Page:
Low Thia Khiang Believes In Potential For Workers’ Party To Form Alternative Government

As reported by Today, Party Chief Mr Low Thia Khiang has apparently changed his mind about the future of the Workers’ Party (WP). Since publicly declaring that WP was not ready four years ago, Mr Low now believes that the party is one step closer to evolving to the next stage – forming a potential alternative government.

People Won’t Seek Alternatives, Unless PAP Becomes Rotten

Before you jump to conclusions, Mr Low clarified in an interview published in the book Walking with Singapore by the Workers’ Party,

“We can potentially upscale, but that depends on the support of the people as well. I don’t think the electorate will want an alternative government unless the PAP (People’s Action Party) becomes rotten. So, whether or not we will become an alternative government, I’m not sure.”

Mr Low also describes WP’s current political standing as a strong “foundation” to be built upon, but remains uncertain on how close they are to transforming this potential into a reality.

TL;DR: WP acknowledges their potential for alternative governance, but it depends on the support of the people of Singapore.

A Reality Check For Progress

Today reported that Mr Low was “scolded” by his supporters, who wanted WP to make progress and form an alternative government. This came after Mr Low said that it would take 20 years for his party to even consider doing so.

Mr Low chose to keep it real, stating,

“I don’t think that in reality the Workers’ Party could meet this expectation. It was a bubble. When the bubble bursts, you have a problem.”

To put this into context, although WP contested an unprecedented 28 seats in 2015’s General Election (GE), it was still less than a third of the total Parliamentary seats available. This is a far cry from winning the necessary majority required to topple the PAP.

TL;DR: WP is still far from winning a majority in Parliament, but they are one step closer to progress.

#WPgoals – Winning Another GRC

In Walking with Singapore, Mr Low elaborates on at least 2 possible goals for the WP to work on if they want to make forming an alternative government a genuine possibility.

As WP currently holds 6 out of 89 seats in Parliament, their first goal would be to increase that number to 20. Mr Low would also consider winning another GRC a possible sign that people are seeking to effect change in Singapore through the WP.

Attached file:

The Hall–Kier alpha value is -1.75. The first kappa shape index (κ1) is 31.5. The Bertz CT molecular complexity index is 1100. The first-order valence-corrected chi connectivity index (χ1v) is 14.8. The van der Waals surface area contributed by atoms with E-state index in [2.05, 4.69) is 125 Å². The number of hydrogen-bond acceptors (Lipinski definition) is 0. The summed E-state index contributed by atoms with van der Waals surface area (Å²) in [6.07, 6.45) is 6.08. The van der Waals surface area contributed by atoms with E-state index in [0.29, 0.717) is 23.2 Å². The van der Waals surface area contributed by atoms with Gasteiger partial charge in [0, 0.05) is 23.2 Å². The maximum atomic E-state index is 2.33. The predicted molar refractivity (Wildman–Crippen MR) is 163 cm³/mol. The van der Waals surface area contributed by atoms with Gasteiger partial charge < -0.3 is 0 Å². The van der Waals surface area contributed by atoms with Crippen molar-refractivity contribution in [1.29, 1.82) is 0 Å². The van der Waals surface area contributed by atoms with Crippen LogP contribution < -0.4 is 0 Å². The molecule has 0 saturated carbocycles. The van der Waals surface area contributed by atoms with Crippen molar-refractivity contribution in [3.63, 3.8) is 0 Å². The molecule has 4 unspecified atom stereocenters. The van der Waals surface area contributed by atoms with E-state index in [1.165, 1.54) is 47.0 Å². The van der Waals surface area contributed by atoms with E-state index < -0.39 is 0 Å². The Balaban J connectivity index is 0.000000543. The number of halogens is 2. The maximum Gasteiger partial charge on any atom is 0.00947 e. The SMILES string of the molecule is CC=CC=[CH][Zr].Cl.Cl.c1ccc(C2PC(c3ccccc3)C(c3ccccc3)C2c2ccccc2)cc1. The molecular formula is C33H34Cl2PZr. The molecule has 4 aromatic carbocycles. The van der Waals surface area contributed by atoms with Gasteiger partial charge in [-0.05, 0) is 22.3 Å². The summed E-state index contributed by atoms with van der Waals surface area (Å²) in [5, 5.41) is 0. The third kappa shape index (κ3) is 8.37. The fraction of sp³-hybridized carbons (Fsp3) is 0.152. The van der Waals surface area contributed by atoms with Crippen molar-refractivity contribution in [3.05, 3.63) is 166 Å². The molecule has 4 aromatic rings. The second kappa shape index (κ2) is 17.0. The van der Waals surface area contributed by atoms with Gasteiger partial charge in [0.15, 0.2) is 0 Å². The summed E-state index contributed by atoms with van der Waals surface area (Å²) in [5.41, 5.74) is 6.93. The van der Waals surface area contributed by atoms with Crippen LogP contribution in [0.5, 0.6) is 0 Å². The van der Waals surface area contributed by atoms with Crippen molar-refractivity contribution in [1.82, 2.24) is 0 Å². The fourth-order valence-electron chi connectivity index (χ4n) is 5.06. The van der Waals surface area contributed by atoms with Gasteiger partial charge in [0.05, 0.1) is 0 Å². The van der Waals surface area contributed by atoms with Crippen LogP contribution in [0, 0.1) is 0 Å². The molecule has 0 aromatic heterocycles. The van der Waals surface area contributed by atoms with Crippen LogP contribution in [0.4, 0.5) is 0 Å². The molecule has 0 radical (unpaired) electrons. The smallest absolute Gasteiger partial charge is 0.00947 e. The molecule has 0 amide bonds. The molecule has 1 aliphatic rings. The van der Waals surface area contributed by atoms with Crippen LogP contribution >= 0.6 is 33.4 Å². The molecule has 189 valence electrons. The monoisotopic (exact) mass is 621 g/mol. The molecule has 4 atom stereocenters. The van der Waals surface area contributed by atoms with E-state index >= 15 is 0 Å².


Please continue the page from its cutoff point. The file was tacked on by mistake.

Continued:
However, he emphasized that winning another GRC did not automatically place WP on the fast track to becoming the ruling party, stating that he prefers to remain “realistic” although acknowledging that “every political party aspires to be the next government”.
TL;DR: If WP wins another GRC in the next GE, they will take it as a sign from Singaporeans.

#WPgoals – Organisational Skills? We’re Working On It.

Mr Low also pointed out that in terms of experience and organisational skills, WP would have to work on “team-based operations” to form “a structure that people can operate at”. This would be essential in determining WP’s ability to successfully form a convincing alternative to the PAP.

Associate Professor Eugene Tan of Singapore Management University was quoted by Today as saying that if WP can prove their ability in running town councils smoothly and raising their game in Parliamentary debates, they may possibly have a better chance of achieving their goals.

TL;DR: WP is honing their organisational skills and working a team-based operational structure.

A 60-Year Performance Review

Over the span of 60 years, WP has scored at least two notable achievements in Singapore’s short but eventful political history. They remain the only opposition party in Singapore to have successfully elected an entire GRC (Aljunied) and are home to the first female opposition party member to win a by-election, Ms Lee Li Lian.

However, as of late, WP’s performance at the polls has not been stellar. In 2013, WP lost Punggol-East SMC to the PAP in the 2013 by-election and proceeded to win Aljunied GRC and Hougang  in 2015’s GE with notably smaller margins as compared to the 2011. They were also plagued by the AHTC saga this year which resulted in ongoing civil lawsuits against the main leaders in WP.

WP has admittedly a lot of legwork to cover before they can make that bid with utmost confidence. At the very least, WP seems clear about the reality and are striving to work against odds which are mostly not stacked in their favour.

Taking The Next Step With Singapore

The Workers’ Party has come a long way since its founding in 1957, and their journey as the largest political opposition party in Singapore has been eventful to say the least, having experienced their fair share of ups and downs. Most of Mr Low’s recent comments definitely signify a potential turning point for his party and all eyes are set on WP’s next step as they celebrate 60 years of walking with Singapore.

Perhaps with that much experience, an evolution will indeed be possible in the near future? We guess only time will tell.

WP’s commemorative book entitled Walking With Singapore will be available in bookstores on Friday (3 Nov).

Featured image from Worker’s Party and Workers’ Party.